Before starting with the Barkhausen Criterion for Oscillation, we will see what oscillations are, and What the oscillator principle is. So let’s start with the Oscillator Principle and then we will discover the Barkhausen Criterion for Oscillation.

## Oscillator Principle

An oscillator is basically an “amplifier” which does not have any AC input but it operates on the principle of positive feedback to generate an AC signal at its output.

Thus it is clear that an amplifier can work as an oscillator if positive feedback is made to exist. However positive feedback does not always guarantee oscillations.

**An amplifier will work as an oscillator if and only if it satisfies a set of conditions called the Barkhausen Criterion for Oscillation**

So We will see the Barkhausen Criterion for Oscillation in detail.

## Barkhausen Criterion for Oscillation

The Barkhausen criteria should be satisfied by an amplifier with positive feedback to ensure sustained oscillations.

For an oscillator circuit, there is no input signal V_{s}. Hence the feedback signal V_{f} itself should be sufficient to maintain the oscillations.

Refer to the below figure to understand the Barkhausen Criterion for Oscillation.

- From the figure, the expression for output voltage V
_{0}is,

V_{0} = A V_{i}

- But V
_{i}is the sum of V_{s}and V_{f}.

âˆ´ V_{i} = V_{s} + V_{f}

Note that we need to add V_{s} and V_{f} because in positive feedback, V_{s} and V_{f} will be in phase with each other and hence it will get added.

- The expression for feedback voltage is,

V_{f} = Î² V_{0}

- Substitute the value of V
_{0}, we get,

V_{f} = Î² A V_{i}

- From the equation of input voltage V
_{i,}we get,

V_{i} = V_{s} + A Î² V_{i}

âˆ´ (1 – A Î²) V_{i} = V_{s}

- For an oscillator, the input voltage V
_{s}is absent i.e. V_{s}= 0, and the feedback signal V_{f}is supposed to maintain oscillations. Therefore substitute V_{s}= 0 into the above equation to get,

** (1 – A Î²) V _{i} = 0 or A Î² = 1**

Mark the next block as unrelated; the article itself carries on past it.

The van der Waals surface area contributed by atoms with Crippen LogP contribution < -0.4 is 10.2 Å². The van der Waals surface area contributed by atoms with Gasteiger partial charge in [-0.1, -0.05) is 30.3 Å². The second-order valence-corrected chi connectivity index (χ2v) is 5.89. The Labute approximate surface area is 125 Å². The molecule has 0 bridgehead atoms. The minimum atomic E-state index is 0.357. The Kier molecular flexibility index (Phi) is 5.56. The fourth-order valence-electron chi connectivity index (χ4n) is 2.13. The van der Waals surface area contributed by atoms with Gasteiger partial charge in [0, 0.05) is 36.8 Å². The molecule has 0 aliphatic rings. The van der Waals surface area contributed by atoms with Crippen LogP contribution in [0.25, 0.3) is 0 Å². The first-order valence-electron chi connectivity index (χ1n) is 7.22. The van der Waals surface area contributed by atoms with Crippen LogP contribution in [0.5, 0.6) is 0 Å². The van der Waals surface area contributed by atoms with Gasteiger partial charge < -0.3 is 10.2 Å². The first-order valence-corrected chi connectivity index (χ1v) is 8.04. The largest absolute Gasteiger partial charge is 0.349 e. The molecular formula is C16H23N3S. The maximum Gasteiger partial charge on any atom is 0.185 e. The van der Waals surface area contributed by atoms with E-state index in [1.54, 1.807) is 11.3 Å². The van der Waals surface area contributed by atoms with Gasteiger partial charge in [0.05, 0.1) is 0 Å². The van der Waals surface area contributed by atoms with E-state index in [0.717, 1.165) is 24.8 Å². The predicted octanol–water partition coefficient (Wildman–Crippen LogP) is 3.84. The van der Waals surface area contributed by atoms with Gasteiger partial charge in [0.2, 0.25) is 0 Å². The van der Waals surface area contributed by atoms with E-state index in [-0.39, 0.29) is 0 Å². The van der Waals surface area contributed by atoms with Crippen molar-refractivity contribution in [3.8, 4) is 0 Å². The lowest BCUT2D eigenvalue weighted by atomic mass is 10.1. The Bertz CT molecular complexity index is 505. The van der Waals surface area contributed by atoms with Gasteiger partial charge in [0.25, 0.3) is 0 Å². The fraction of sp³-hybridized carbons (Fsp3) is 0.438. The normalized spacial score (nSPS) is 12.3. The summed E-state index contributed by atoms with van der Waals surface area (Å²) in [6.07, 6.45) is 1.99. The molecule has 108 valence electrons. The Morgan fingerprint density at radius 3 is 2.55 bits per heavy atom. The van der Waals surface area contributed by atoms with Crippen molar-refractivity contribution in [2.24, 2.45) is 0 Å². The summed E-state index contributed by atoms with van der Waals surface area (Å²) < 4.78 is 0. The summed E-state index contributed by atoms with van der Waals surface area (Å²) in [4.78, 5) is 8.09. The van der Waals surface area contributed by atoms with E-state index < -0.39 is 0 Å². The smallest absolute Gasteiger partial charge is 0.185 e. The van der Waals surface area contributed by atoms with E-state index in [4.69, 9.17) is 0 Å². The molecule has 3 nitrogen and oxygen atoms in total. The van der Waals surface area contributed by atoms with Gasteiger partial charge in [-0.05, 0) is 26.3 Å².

This condition must be satisfied in order to obtain sustained oscillations. Along with this condition, the condition for the positive feedback states that the phase shift between V_{s} and V_{f} must be zero, and should also be satisfied.

With an inverting amplifier introducing an 180^{0} phase shift between Vi and Vo, the feedback network must introduce another 180^{0} phase shift to ensure that V_{i} and V_{f} are in phase.

These two conditions which are required to be satisfied to operate the circuit as an oscillator are called as the **“Barkhausen Criterion for Oscillation”.**

## Statement for Barkhausen Criterion for Oscillation

Barkhausen Criterion states that:

- An oscillator will operate at the frequency for which the total phase shift is introduced, as the signal proceeds from the input terminals, through the amplifier and feedback network, and back again to the input precisely 0
^{0}or 360^{0}or an integral multiple of 360^{0}. - At the oscillator frequency, the magnitude of the product of open loop gain of the amplifier A and the feedback factor Î² is equal to or greater than unity.

\mathbf{\therefore |A\beta| \geq 1}

The product AÎ² is called the open loop gain.

These conditions are diagrammatically illustrated in the below figures.